One of the central battles playing out in the upcoming elections is who’s got the best plan for Medicare.
Medicare is the health care system for retirees.
And like Social Security, it needs some attention if it’s going to survive the coming decades.
The debate over which plan is best for seniors has taken center stage in Arizona’s 1st Congressional District race.
During last week’s GOP Convention, Vice Presidential nominee, Paul Ryan repeated a charge that’s been heard many times this election cycle.
“$716 billion funneled out of Medicare by President Obama (crowd boos) an obligation we have to our parents and grandparents is being sacrificed," Ryan told the crowd.
As many observers have noted, despite his outrage, Representative Ryan supports those same $716 billion savings.
But he is not the only one to make the charge.
Candidates across the county have repeated it.
Locally, Jonathan Paton, a candidate for Congress from Arizona’s 1st District has picked up the banner.
“We cannot cut benefits to people who put their entire uh, basically their payroll taxes into this system. It’s wrong to cut that," he said.
And since the democrat in that race, Ann Kirkpatrick, voted for the Affordable Care Act, Paton levels the charge at her too.
He’s sent out material saying the Kirkpatrick cuts raiding Medicare are just the beginning.
Kirkpatrick says the Affordable Care Act isn’t perfect but she stands by her vote.
And she says, Jonathan Paton is just not being honest to seniors.
“It’s not only false, but it’s hypocritical," she said. "The cuts were subsidies to insurance companies. They don’t cut any benefits. So he keeps repeating this lie even though several news outlets and independent groups like Politifact have debunked it.”
Politifact has called the claim “mostly false.”
FactCheck.org says the President’s changes to Medicare actually prolong the life of the program.
And here’s the Kaiser Family Foundation’s Tricia Newman:
She’s the Foundation’s Medicare expert.
“Medicare has actually been overpaying for private insurance plans that contract with Medicare and Medicare’s been losing money," she said. "So the President’s plan responds to concerns about overpayments by reducing the growth in payments to those plans. “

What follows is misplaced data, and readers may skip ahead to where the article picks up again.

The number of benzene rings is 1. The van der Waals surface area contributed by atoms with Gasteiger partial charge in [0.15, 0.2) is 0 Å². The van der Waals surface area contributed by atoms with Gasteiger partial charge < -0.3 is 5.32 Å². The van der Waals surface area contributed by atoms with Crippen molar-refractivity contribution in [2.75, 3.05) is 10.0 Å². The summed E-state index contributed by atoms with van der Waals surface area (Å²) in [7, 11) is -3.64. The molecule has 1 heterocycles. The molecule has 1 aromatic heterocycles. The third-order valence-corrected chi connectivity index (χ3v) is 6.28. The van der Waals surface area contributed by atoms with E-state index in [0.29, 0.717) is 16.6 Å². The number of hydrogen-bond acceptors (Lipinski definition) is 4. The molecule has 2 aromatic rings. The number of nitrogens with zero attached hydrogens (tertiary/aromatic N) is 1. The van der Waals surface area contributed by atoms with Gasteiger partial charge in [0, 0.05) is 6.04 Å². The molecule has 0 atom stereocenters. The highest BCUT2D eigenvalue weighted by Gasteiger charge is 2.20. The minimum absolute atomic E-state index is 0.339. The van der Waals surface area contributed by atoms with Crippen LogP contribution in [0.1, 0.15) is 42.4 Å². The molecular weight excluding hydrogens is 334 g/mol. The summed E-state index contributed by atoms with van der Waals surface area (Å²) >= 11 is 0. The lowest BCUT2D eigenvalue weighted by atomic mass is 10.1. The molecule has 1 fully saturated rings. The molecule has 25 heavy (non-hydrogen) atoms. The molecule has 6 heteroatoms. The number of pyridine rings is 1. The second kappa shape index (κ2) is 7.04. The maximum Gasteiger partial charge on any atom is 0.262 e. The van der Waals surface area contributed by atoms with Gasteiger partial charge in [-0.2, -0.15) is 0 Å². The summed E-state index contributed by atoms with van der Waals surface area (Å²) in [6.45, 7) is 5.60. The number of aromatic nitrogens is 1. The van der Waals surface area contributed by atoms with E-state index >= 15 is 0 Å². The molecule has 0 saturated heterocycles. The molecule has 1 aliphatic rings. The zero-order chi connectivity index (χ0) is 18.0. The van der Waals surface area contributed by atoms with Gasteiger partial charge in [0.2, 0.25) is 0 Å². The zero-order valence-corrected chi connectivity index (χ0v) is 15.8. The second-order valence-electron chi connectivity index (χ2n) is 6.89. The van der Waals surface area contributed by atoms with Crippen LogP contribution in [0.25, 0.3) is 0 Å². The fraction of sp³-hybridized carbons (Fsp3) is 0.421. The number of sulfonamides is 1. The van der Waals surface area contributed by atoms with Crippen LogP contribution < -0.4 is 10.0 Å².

Those private insurance plans are part of what’s called Medicare Advantage.
It’s like health insurance through private companies.
But the Federal government pays those companies a certain amount per beneficiary.
And like private health insurance, the companies can charge co-pays and offer different services.
Kaiser’s Tricia Neuman says by law, they have to offer what regular Medicare provides.
“But they may end up cutting extra benefits they’ve been able to provide in the past because of the generous payments from the government," she said.
The federal government pays those companies about 14% more per beneficiary than they pay for regular medicare recipients.
The $716 billion also comes from reductions in the growth of payments to hospitals, skilled nursing homes and other providers.
Opponents to the President’s health care plan, republicans like Jonathan Paton, say those cuts will mean reductions in services.
“If your doctor is not going to be reimbursed, he’s going to turn you away, and you’re not going to get your care," he said.
But Ritch Steven, formerly with AARP Arizona says this law has no effect on doctor reimbursement.
It affects reimbursements to hospitals and nursing homes.
And Steven says, by and large those organizations supported the payment reductions.
“I can’t tell you that every hospital, every nursing home, every home health agency, thinks this is the greatest thing since sliced bread, I can tell you the major trade organizations that represented all of those providers supported those reductions," Steven said.
They traded reductions in the growth of Medicare reimbursements for a new reality.
That reality is that most everyone else would have to carry health insurance.
And that means those same hospitals wouldn’t have to take the hit every time they care for the uninsured.
The charges by republicans, like Jonathan Paton, that democrats want to cut Medicare will likely resound this election cycle.
The reason: about 17% of AZ’s population is 60 or older. And they vote.
“Paton is very clearly trying to very clearly define himself and make a name for himself, said Professor Fred Solop who teaches Political Science at Northern Arizona University.
“He’s trying to get people interested in his campaign and he’s trying to get those voters out," Solop added. "So he’s looked at the polling numbers and seen that medicare resonates with his base. He needs to turn those voters out.”
Last February, a Kaiser Family Foundation poll reported that 70% of Americans want to keep Medicare just as it is.
If a politician can convince voters that the system is in danger, it might just drive them to the polls.